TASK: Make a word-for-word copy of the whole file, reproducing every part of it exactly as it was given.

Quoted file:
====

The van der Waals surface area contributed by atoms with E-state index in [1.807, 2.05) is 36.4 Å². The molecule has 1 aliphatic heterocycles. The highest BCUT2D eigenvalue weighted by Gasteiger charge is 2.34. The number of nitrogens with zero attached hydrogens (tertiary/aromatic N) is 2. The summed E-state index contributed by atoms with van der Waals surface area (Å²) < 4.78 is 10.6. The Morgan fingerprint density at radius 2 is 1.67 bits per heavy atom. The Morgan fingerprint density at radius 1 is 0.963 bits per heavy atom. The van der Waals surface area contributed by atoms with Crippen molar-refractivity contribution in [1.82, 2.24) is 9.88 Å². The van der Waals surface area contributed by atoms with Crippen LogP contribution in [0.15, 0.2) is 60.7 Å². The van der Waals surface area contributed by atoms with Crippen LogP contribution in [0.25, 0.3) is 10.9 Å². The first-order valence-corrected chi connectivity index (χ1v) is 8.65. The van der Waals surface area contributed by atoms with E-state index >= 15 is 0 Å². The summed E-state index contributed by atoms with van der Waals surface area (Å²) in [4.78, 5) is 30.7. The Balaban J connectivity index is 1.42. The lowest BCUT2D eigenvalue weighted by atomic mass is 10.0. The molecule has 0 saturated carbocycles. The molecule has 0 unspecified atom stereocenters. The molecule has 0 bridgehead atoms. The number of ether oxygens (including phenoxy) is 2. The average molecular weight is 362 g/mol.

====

The van der Waals surface area contributed by atoms with E-state index in [1.807, 2.05) is 36.4 Å². The molecule has 1 aliphatic heterocycles. The highest BCUT2D eigenvalue weighted by Gasteiger charge is 2.34. The number of nitrogens with zero attached hydrogens (tertiary/aromatic N) is 2. The summed E-state index contributed by atoms with van der Waals surface area (Å²) < 4.78 is 10.6. The Morgan fingerprint density at radius 2 is 1.67 bits per heavy atom. The Morgan fingerprint density at radius 1 is 0.963 bits per heavy atom. The van der Waals surface area contributed by atoms with Crippen molar-refractivity contribution in [1.82, 2.24) is 9.88 Å². The van der Waals surface area contributed by atoms with Crippen LogP contribution in [0.15, 0.2) is 60.7 Å². The van der Waals surface area contributed by atoms with Crippen LogP contribution in [0.25, 0.3) is 10.9 Å². The first-order valence-corrected chi connectivity index (χ1v) is 8.65. The van der Waals surface area contributed by atoms with E-state index >= 15 is 0 Å². The summed E-state index contributed by atoms with van der Waals surface area (Å²) in [4.78, 5) is 30.7. The Balaban J connectivity index is 1.42. The lowest BCUT2D eigenvalue weighted by atomic mass is 10.0. The molecule has 0 saturated carbocycles. The molecule has 0 unspecified atom stereocenters. The molecule has 0 bridgehead atoms. The number of ether oxygens (including phenoxy) is 2. The average molecular weight is 362 g/mol.